Are there simple life-forms? (Part 1)
Q: My Biology textbook says the first simple life-forms were single-celled ones in the Cambrian layers? What is that all about?
A: Well, let’s see—just from that sentence, I would say (1) there are no “simple life-forms”; (2) there is no such thing as a “Cambrian” layer; and (3) nearly all types of life are found in all the layers of the earth. (This would be expected from Noah’s Flood. See Seminar Part 6.) Today, let’s look at my first proposition: There are no “simple life-forms.”
Any living organism, even a single-celled amoeba, is more complex than the space shuttle! There is a great book called Darwin’s Black Box by Michael Behe, available from our Web site. It is all about the unbelievable complexity found in single-celled creatures. Most biology textbooks these days teach that all life-forms evolved from “simple, single-celled life-forms.”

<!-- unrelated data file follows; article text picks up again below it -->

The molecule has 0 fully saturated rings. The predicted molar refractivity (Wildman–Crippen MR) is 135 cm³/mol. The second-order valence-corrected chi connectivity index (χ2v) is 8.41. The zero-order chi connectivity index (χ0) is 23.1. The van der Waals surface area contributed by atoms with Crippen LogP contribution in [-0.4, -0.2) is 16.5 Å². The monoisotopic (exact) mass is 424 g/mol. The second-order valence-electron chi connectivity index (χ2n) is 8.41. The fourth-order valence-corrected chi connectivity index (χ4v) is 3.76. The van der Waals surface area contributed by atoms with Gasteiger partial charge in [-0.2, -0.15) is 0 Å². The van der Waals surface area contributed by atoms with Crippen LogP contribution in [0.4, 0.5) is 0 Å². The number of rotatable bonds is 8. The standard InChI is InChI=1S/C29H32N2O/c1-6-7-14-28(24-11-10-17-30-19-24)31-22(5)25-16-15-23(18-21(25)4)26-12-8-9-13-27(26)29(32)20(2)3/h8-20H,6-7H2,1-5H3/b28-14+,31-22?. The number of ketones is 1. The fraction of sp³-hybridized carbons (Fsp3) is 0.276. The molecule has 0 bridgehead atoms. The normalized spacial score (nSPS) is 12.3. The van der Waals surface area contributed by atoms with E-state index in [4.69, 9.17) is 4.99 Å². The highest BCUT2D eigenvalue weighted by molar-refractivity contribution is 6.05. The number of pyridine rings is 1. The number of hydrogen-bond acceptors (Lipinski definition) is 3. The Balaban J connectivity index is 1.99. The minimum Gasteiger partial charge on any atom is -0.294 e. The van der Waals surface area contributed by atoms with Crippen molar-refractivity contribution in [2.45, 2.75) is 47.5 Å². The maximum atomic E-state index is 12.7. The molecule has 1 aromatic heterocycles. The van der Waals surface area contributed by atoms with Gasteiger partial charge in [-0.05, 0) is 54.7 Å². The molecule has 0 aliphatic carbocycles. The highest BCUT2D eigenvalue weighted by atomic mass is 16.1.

There are several things to consider here:
- There are no “simple life-forms.” If it is alive—it is extremely complex.
- Many single-celled creatures have been observed for thousands of generations with no significant change.
- Single-celled creatures still exist and reproduce. Why aren’t any of them evolving?
- There are no examples living or fossilized of two-, three-, or four-celled creatures.
After one-celled creatures, the “simplest” animals have about one hundred cells. How did the single-celled creatures become multi-celled? Be sure to ask for specific evidence, not just theories.
I’ll continue explaining my other two propositions in subsequent blogs.